What’s next?"VCs have an active role in promoting founders’ mental wellness amidst market turmoil"
"VCs have an active role in promoting founders’ mental wellness amidst market turmoil"
Inbal Perlman, Partner at TAU Ventures, spoke with CTech as part of the project “Where do we go from here?”, which aims to examine how the Israeli VC industry is dealing with the crisis in the sector
“As VCs, we have an active role to play to promote founders’ mental wellness and foster environments that support them amidst the market turmoil. This can be done in various ways: from enabling discrete, structured platforms for founders to share their struggles, paying increased attention to the topic in 1:1 conversation on a habitual basis and even encouraging professional mental support when needed,” says Inbal Perlman, partner at TAU ventures in a conversation with CTech as part of the project “Where do we go from here?”, which aims to examine how the Israeli VC industry is dealing with the crisis in the sector. According to Perlman one thing is for sure: “If we truly wish to support our founders’ business and personal resilience, we can’t remain idle,” she says.
Over recent months, we have witnessed one of the most serious crises to hit Israeli high-tech in recent decades: on the one hand, a global economic slowdown, and on the other hand, local political turmoil that sent the industry into deep stagnation. Since the general assumption is that the situation will not change in the near future, the question hovering over the industry is what can still be done to minimize the damage to the Israeli high-tech industry and how should we act so that when the crisis passes - all those involved can take a leap forward. Therefore, as part of this on-going project, we spoke with senior executives from the local venture capital industry to try and understand from them what needs to be done now to justify the reputation Israeli high-tech has earned as being creative, adaptive, innovative, agile and cunning.
Name of fund/funds: TAU Ventures 1 & TAU Ventures 2
Total sum of funds: $95 million
Partners: Nimrod Cohen and Inbal Perlman
Notable/select portfolio companies: SWIMM, Xtend, InnerPlant, Gaviti
“This is an exciting time for the VC industry, with quality human capital unlocked from large companies seeking to build new startups”
How long do you think the global economic slowdown will last?
“Predicting both economic growth and recessions is notoriously difficult. The decline in growth momentum in the United States and the EU directly affected the rest of the world economy and amplified the unpredictability and fast-changing nature in both the global and Israeli startup ecosystem. Consequently, it’s hard to predict exactly how long the current slowdown will last. However, despite the gloomy picture of the current climate, magnified by a declining stock market, layoffs, and several high-profile bank failures - lean times hold great potential for startup founders, forcing new kinds of scrappy innovation. Evidently, previous downturns produced some of the most dominant tech companies including HP, Microsoft, Airbnb, Uber, Pinterest, Slack and WhatsApp, underlining that in every downturn there are opportunities to be found, with room today for visionary founders to grow strong, durable businesses.”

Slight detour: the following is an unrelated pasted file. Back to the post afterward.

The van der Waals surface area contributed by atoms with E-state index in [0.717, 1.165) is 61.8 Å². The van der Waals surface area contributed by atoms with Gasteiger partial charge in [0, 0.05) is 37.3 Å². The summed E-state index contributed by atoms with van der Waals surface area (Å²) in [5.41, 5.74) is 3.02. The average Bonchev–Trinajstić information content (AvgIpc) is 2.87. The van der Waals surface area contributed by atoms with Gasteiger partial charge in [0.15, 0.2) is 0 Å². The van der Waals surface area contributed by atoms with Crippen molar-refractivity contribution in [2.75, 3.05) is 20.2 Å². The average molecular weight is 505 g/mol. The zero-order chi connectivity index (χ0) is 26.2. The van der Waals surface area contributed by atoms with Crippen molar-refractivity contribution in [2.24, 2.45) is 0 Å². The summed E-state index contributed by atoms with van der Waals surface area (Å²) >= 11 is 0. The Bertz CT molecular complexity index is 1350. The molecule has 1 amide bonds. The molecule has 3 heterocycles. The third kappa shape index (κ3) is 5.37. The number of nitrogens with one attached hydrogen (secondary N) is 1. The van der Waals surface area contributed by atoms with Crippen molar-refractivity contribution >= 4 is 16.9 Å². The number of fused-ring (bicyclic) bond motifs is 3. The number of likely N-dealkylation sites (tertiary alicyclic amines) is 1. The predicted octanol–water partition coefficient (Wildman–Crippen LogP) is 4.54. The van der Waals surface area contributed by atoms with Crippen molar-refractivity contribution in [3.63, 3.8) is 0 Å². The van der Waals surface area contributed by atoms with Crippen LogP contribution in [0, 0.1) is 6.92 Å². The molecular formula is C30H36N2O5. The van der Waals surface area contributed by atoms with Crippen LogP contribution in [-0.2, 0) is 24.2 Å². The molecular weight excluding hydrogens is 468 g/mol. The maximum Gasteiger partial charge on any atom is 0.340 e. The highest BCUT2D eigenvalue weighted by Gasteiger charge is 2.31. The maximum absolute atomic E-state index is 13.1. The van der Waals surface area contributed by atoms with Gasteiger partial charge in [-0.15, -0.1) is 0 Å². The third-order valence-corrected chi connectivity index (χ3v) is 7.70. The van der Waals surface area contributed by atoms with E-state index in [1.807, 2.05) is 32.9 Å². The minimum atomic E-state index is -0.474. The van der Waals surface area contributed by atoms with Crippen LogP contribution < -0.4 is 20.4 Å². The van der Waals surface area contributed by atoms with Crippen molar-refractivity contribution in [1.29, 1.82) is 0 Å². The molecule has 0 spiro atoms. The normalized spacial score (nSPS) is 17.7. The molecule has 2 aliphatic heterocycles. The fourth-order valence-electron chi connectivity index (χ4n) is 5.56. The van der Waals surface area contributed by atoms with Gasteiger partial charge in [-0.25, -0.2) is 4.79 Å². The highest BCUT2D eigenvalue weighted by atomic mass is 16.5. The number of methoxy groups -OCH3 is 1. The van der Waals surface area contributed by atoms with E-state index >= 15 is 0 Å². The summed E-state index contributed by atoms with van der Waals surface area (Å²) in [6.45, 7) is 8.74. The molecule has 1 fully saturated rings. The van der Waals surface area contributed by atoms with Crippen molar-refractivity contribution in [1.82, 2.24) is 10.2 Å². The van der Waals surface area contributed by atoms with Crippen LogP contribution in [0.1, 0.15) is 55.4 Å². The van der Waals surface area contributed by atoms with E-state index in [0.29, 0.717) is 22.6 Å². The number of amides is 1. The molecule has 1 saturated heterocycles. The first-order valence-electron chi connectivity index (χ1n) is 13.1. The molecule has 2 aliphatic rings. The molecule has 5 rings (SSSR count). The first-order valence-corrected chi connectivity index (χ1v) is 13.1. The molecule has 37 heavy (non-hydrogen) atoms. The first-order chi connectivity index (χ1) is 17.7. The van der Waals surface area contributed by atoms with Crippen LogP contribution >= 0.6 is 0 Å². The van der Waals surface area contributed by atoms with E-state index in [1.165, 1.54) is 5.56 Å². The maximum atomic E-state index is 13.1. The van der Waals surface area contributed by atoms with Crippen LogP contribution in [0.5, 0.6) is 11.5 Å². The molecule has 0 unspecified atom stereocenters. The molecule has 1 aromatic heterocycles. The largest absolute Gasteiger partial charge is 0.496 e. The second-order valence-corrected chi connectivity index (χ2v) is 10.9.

How should the venture capital industry conduct itself in the immediate and medium term?
“Against the backdrop of a global economic slowdown, the VC Industry continues to play a crucial role in backing, building, and defining the companies of the future. The market will rebound, but it won’t happen overnight. Our responsibility as investors is twofold, by both supporting portfolio companies in developing successful business foundations to optimally face the shifts ahead and backing new talented and innovative business builders.
“Specifically with early-stage portfolio companies, VC’s support of founders who haven’t been through past crises is essential: from the 1:1 mental support on the founder level; the development of a sound value proposition and a viable, long term plan for growth on the strategy level; and providing an overarching support offering for portfolio employees on the team level. As an example, TAU Ventures established an in-house leadership program, set to empower, and support first-time managers in the fund’s portfolio companies, ultimately helping them build a strong, long lasting managerial infrastructure.
“There is no doubt that in a few years, we will look back and point to fantastic companies that were established during this period. The business opportunities are here, made of startups with differentiated value propositions maintaining capital efficiency, with generative AI bringing a generational wave of innovation. Simultaneously, increased due diligence continues to be vital, setting a reminder for founders that driving sustainable success takes time, discipline – and perhaps most importantly – stamina, especially in the current market.”